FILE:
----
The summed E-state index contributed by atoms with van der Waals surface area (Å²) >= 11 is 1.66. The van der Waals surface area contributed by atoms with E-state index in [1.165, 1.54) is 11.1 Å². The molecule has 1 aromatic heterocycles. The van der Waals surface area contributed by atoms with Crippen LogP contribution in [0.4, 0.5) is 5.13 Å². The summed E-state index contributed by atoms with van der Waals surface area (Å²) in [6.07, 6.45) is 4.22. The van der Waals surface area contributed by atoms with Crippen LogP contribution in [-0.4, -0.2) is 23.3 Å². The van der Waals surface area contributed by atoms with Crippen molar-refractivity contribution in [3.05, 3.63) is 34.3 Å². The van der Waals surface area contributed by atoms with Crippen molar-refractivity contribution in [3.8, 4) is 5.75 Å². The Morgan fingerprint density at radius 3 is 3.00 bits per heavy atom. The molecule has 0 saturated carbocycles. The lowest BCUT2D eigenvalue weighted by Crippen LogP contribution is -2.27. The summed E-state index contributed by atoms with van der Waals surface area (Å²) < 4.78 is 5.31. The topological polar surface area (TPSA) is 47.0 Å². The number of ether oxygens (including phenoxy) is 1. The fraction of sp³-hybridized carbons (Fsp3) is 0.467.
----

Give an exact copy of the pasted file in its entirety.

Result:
The summed E-state index contributed by atoms with van der Waals surface area (Å²) >= 11 is 1.66. The van der Waals surface area contributed by atoms with E-state index in [1.165, 1.54) is 11.1 Å². The molecule has 1 aromatic heterocycles. The van der Waals surface area contributed by atoms with Crippen LogP contribution in [0.4, 0.5) is 5.13 Å². The summed E-state index contributed by atoms with van der Waals surface area (Å²) in [6.07, 6.45) is 4.22. The van der Waals surface area contributed by atoms with Crippen LogP contribution in [-0.4, -0.2) is 23.3 Å². The van der Waals surface area contributed by atoms with Crippen molar-refractivity contribution in [3.05, 3.63) is 34.3 Å². The van der Waals surface area contributed by atoms with Crippen molar-refractivity contribution in [3.8, 4) is 5.75 Å². The Morgan fingerprint density at radius 3 is 3.00 bits per heavy atom. The molecule has 0 saturated carbocycles. The lowest BCUT2D eigenvalue weighted by Crippen LogP contribution is -2.27. The summed E-state index contributed by atoms with van der Waals surface area (Å²) < 4.78 is 5.31. The topological polar surface area (TPSA) is 47.0 Å². The number of ether oxygens (including phenoxy) is 1. The fraction of sp³-hybridized carbons (Fsp3) is 0.467.